Some see a problem, others an opportunity

Homeowners losing their property because of tiny tax liens. A sad story, but there are a lot of homes out there that have been abandoned by their owners and what’s a town to do with them? A friend of mine just added an extra acre of land (thus extending his own creek frontage) by paying something like a thousand bucks to his municipality. At one point the land had a house on it that sold for $67,000 (this is rural land we’re talking about) but welfare tenants turned it into a meth den and ruined it. Before the town bulldozed it the property was a complete nuisance to its neighbors, but now my friend has 59, instead of 58 acres and peace and quiet.

It’s such an inspiring tale that I’m thinking of spending a week in upstate New York looking through tax records to see if I can’t duplicate the feat. Hey, if Elizabeth Warren can do it, how hard can it be?

12 Comments

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12 responses to “Some see a problem, others an opportunity

  1. FF

    Don’t you remember Lou Caravella’s tax auctions of a few years ago? Tod doesn’t have the cojones to do such a thing, but when you can’t pay your proerty taxes when everyone else does, the collector needs some teeth to have fairness.

  2. pulled up in OG

    I don’t recall that any house ever actually hit the auction block. Frank?

    Unlike the bozo up in Norwalk.
    http://www.ctpost.com/news/article/Merrell-refuses-to-leave-Wilson-Point-home-is-348067.php

    • I’m pretty sure that your memory’s right, Pulled Up – everyone always came up with the money, but often at the very last second. Still, as my friend’s experience in New York shows, there are instances where no one wants to redeem the property and if the new owner is a small town that just wants to get rid of a problem and return it to the tax rolls, then a bargain might be had.

  3. Fred2

    True, but read the article.

    Seems to me that some reform in the tax lien laws ( i.e. make it understandable , clear and in readable english) and perhaps some compassion & intelligence might be usefully applied both by the laws and by the local government( i.e. Before a Town sells some lien for $500 on a $100K++ Asset someone might check who is living there and make a visit, if it’s a dotty old person who hasn’t paid their water bill, perhaps you might get social services involved? Perhaps get leins against bank accounts other assets?)

    It seems wildly unjust that a government can sell all the rights to a valuable asset from under someone else, for paltry fraction of the estimated value without some checks and balances.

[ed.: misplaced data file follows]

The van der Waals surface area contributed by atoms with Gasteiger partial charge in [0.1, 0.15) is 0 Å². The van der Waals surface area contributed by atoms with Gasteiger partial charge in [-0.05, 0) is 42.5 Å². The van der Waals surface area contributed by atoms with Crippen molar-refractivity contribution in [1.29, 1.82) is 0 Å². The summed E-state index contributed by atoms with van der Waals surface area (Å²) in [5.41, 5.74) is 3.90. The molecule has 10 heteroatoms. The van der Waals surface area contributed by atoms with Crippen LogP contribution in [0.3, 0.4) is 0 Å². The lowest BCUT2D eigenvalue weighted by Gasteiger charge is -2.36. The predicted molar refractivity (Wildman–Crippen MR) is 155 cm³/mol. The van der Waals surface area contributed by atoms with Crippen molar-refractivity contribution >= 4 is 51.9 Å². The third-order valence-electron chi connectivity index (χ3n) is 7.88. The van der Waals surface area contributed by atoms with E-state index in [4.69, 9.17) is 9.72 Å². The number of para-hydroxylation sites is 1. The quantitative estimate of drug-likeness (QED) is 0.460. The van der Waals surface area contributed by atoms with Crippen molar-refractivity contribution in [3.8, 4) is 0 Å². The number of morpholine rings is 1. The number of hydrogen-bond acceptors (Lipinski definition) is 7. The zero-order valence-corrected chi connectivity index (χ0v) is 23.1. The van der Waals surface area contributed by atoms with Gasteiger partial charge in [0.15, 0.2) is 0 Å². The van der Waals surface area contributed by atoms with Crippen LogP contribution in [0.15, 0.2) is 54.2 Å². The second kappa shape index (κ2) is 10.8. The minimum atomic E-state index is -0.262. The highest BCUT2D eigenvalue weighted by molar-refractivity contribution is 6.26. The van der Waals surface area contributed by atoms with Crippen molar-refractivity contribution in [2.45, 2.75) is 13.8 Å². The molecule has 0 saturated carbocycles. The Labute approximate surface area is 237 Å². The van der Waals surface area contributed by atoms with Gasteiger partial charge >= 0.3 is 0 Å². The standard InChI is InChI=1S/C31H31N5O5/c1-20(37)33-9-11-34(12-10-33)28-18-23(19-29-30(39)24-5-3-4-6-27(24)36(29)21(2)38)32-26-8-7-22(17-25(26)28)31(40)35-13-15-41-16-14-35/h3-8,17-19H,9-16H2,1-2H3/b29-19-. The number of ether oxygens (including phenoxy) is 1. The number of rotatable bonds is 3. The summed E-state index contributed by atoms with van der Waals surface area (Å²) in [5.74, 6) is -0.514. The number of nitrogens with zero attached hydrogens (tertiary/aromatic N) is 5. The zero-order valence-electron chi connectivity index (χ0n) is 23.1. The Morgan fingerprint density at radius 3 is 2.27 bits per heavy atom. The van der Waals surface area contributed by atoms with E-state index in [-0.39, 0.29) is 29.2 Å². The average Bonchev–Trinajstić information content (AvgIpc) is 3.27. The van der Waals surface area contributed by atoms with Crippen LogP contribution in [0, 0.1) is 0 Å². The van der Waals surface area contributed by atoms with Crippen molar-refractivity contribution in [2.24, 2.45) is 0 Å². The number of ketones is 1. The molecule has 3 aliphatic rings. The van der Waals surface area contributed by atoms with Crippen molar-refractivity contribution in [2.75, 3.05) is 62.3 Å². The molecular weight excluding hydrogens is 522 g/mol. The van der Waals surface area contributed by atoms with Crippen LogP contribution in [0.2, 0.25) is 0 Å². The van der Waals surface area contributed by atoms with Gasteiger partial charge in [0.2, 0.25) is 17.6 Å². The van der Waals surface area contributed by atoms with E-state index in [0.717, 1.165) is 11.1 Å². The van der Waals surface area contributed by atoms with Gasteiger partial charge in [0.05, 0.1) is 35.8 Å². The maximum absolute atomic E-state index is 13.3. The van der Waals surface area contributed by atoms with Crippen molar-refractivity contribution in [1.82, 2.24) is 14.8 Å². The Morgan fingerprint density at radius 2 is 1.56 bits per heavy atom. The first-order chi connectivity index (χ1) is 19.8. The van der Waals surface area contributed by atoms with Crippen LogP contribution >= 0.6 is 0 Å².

• I agree, Fred. Big difference between abandoned property and a home occupied by a family struggling to hold on, or an old lady too confused to realize what’s happening. Empathy and careful use of this draconian tax enforcement weapon seems called for.

  4. pulled up in OG

    “Police said the mother and daughter owed $50,000 in taxes to the city of Stamford and their house was in foreclosure.”

    http://www.ctpost.com/policereports/article/Mother-daughter-die-in-murder-suicide-3553008.php

  5. Dollar Bill

    Since when does “empathy” figure into a Randbot’s calculations? Ayn Rand and I are disappointed in you!. Clearly if this “struggling” lady didn’t have the funds to pay her mortgage, why should anyone help her? After all, since she failed to get rich enough or lucky enough to pay her bills, perhaps it would be best to use this parasite as a cautionary tale, and let her suffer. Moral hazard and all that.

  6. Dollar Bill

    Agreed that “empathy is called for”, or that it is not? You contradict yourself without a shred of intellectual intervention.

    • Oooh, how very serious of you, 3DB! You’re quite right, there’s nothing funny about life – it’s just this war and that lying son of a bitch Johnson!

  7. DollarBill

    As a very perceptive article in the New York Magazine, Lisa Miller describes how new psychological research indicates that wealth erodes empathy with others. In the “Money-Empathy Gap”, Miller cites one researcher who says that: “The rich are way more likely to prioritize their own self-interests above the interests of other people. It makes them more likely to exhibit characteristics that we would stereotypically associate with, say, assholes.”

    Sounds like Ms. Miller has you pegged, CF!